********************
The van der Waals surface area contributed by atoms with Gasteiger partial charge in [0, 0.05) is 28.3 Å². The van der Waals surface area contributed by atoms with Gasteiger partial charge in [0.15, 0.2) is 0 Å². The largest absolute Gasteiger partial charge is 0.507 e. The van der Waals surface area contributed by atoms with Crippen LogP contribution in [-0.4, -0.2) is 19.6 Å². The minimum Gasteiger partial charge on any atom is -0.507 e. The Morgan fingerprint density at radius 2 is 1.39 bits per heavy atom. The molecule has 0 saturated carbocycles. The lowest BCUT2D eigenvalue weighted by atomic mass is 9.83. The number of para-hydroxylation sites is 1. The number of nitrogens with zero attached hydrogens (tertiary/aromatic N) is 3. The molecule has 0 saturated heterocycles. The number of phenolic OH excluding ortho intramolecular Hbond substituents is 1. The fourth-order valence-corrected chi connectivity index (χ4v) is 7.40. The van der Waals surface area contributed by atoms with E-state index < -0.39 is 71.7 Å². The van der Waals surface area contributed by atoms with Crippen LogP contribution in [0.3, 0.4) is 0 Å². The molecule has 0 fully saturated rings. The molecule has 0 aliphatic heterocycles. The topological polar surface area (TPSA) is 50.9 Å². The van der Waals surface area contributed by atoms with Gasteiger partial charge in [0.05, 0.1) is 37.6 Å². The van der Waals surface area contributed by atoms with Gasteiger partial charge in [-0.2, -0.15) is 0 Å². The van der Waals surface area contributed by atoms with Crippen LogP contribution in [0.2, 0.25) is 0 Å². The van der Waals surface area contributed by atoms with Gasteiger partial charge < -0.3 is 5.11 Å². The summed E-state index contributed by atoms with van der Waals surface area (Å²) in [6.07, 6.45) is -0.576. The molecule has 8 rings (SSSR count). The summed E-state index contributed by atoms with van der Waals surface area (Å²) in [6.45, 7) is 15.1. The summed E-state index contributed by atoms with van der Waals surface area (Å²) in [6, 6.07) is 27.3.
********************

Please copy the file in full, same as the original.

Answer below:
The van der Waals surface area contributed by atoms with Gasteiger partial charge in [0, 0.05) is 28.3 Å². The van der Waals surface area contributed by atoms with Gasteiger partial charge in [0.15, 0.2) is 0 Å². The largest absolute Gasteiger partial charge is 0.507 e. The van der Waals surface area contributed by atoms with Crippen LogP contribution in [-0.4, -0.2) is 19.6 Å². The minimum Gasteiger partial charge on any atom is -0.507 e. The Morgan fingerprint density at radius 2 is 1.39 bits per heavy atom. The molecule has 0 saturated carbocycles. The lowest BCUT2D eigenvalue weighted by atomic mass is 9.83. The number of para-hydroxylation sites is 1. The number of nitrogens with zero attached hydrogens (tertiary/aromatic N) is 3. The molecule has 0 saturated heterocycles. The number of phenolic OH excluding ortho intramolecular Hbond substituents is 1. The fourth-order valence-corrected chi connectivity index (χ4v) is 7.40. The van der Waals surface area contributed by atoms with E-state index < -0.39 is 71.7 Å². The van der Waals surface area contributed by atoms with Crippen LogP contribution in [0.3, 0.4) is 0 Å². The molecule has 0 fully saturated rings. The molecule has 0 aliphatic heterocycles. The topological polar surface area (TPSA) is 50.9 Å². The van der Waals surface area contributed by atoms with Gasteiger partial charge in [0.05, 0.1) is 37.6 Å². The van der Waals surface area contributed by atoms with Gasteiger partial charge in [-0.2, -0.15) is 0 Å². The van der Waals surface area contributed by atoms with Crippen LogP contribution in [0.2, 0.25) is 0 Å². The van der Waals surface area contributed by atoms with Gasteiger partial charge < -0.3 is 5.11 Å². The summed E-state index contributed by atoms with van der Waals surface area (Å²) in [6.07, 6.45) is -0.576. The molecule has 8 rings (SSSR count). The summed E-state index contributed by atoms with van der Waals surface area (Å²) in [6.45, 7) is 15.1. The summed E-state index contributed by atoms with van der Waals surface area (Å²) in [6, 6.07) is 27.3.